Leeds United boss Hockaday insists pressure is his middle name

Billy Sharp celebrates after scoring Leeds' late winning goal against Middlesbrough

Billy Sharp celebrates after scoring Leeds' late winning goal against Middlesbrough

First published in Sport by

Leeds United 1, Middlesbrough 0

DAVID Hockaday kept talk of his trigger-happy owner at bay with his first league win as Leeds United manager.

By his own admission, Hockaday is the 'Mr Nobody' of coaching and speculation had been rife over how long the 56-year-old – who lists Forest Green as the most senior side he has previously managed – would last at the hands of colourful owner Massimo Cellino.

The Italian admits he goes through managers quicker than he does clothes and losing at Millwall on the opening day of the Championship campaign was a start Hockday could have done without.

But rather than respond with a P45, Cellino bought him three players and one of them, Billy Sharp, scored an 88th-minute winner to sink Boro.

"It was a tough game in which there were quite a few chances and it took a goal poacher to sneak the win," said Hockaday.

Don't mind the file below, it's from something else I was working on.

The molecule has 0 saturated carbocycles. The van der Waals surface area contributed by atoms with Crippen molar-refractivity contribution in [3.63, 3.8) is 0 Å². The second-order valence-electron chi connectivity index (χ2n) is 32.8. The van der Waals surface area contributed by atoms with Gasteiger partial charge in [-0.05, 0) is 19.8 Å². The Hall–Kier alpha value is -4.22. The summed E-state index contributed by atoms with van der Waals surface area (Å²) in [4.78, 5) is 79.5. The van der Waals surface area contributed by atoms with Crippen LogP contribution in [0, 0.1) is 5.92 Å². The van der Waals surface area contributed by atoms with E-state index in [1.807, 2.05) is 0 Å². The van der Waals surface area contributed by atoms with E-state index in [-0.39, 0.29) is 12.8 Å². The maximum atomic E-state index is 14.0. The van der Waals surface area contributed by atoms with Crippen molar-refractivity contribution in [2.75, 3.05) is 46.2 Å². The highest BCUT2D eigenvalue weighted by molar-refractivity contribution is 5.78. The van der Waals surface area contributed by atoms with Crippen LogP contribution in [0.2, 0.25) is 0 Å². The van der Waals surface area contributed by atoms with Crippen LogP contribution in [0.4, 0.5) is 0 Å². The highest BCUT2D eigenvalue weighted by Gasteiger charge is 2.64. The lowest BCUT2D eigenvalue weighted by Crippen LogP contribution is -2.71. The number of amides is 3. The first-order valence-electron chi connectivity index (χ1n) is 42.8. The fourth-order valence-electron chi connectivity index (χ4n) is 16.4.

"Boro are a good team, one of the form teams, and to come away with a clean sheet and three points, I can't ask for more."

Yet Hockaday refused to take any personal glory from the victory.

Asked if he had proved anyone wrong, he said: "I am here to prove the president (Cellino) right. I have been, I am, the head coach at Leeds United – how tough is that? I am honoured and can't thank him enough.

"I am fortunate to be given this chance and the players worked their socks off. Nobody can say we didn't sweat blood for that white shirt.

"I've been in football for 40 years and pressure is my middle name."

Hockaday may have been in the game for four decades but match-winner Sharp had been a Leeds player for only four days.

"It's what he does," said Hockaday of the 28-year-old striker. "There's more to his game – he linked the play and it was the complete performance from him."

The outcome could have been different had Middlesbrough not had a first-half goal disallowed.

There appeared to be little wrong with Albert Adomah's overhead kick on the back of a mistake by Liam Cooper but referee Stuart Atwell saw something in the moment when the winger went for the ball close to Stephen Warnock's head.

Adomah ran away to celebrate and the goal appeared to have stood until eventually it was ruled out.

Boro boss Aitor Karanka said: "I can't understand why the goal is not on the scoreboard. I think it was a good height (Admoah's foot) if you see the replay.

"The referee was the person who saw the foot but the replay does not show this decision in the first second, he was waiting four, five, six seconds as we were running to the middle of the pitch.

"I didn't see the incident but if you have a foul you have it on one second, not six."

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